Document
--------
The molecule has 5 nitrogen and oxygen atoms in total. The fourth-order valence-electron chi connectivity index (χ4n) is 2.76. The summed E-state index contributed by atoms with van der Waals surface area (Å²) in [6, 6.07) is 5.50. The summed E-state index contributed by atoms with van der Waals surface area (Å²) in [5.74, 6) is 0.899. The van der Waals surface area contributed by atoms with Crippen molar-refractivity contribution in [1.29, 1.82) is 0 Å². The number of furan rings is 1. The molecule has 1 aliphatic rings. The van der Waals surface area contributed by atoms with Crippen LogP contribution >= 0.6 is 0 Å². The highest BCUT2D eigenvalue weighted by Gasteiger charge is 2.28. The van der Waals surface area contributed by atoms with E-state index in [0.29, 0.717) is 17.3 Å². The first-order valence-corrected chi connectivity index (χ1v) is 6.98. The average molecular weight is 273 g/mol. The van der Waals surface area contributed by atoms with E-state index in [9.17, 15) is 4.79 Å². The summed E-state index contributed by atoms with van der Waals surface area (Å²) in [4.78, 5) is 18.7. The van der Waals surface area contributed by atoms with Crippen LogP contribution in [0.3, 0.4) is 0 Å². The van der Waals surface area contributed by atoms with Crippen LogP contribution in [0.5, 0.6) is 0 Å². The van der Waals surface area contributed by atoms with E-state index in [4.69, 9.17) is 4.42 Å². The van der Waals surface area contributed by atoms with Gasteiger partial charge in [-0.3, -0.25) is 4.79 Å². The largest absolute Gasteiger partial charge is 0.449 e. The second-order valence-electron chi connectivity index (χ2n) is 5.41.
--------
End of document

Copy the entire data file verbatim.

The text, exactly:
The molecule has 5 nitrogen and oxygen atoms in total. The fourth-order valence-electron chi connectivity index (χ4n) is 2.76. The summed E-state index contributed by atoms with van der Waals surface area (Å²) in [6, 6.07) is 5.50. The summed E-state index contributed by atoms with van der Waals surface area (Å²) in [5.74, 6) is 0.899. The van der Waals surface area contributed by atoms with Crippen molar-refractivity contribution in [1.29, 1.82) is 0 Å². The number of furan rings is 1. The molecule has 1 aliphatic rings. The van der Waals surface area contributed by atoms with Crippen LogP contribution >= 0.6 is 0 Å². The highest BCUT2D eigenvalue weighted by Gasteiger charge is 2.28. The van der Waals surface area contributed by atoms with E-state index in [0.29, 0.717) is 17.3 Å². The first-order valence-corrected chi connectivity index (χ1v) is 6.98. The average molecular weight is 273 g/mol. The van der Waals surface area contributed by atoms with E-state index in [9.17, 15) is 4.79 Å². The summed E-state index contributed by atoms with van der Waals surface area (Å²) in [4.78, 5) is 18.7. The van der Waals surface area contributed by atoms with Crippen LogP contribution in [0.3, 0.4) is 0 Å². The van der Waals surface area contributed by atoms with Crippen LogP contribution in [0.5, 0.6) is 0 Å². The van der Waals surface area contributed by atoms with E-state index in [4.69, 9.17) is 4.42 Å². The van der Waals surface area contributed by atoms with Gasteiger partial charge in [-0.3, -0.25) is 4.79 Å². The largest absolute Gasteiger partial charge is 0.449 e. The second-order valence-electron chi connectivity index (χ2n) is 5.41.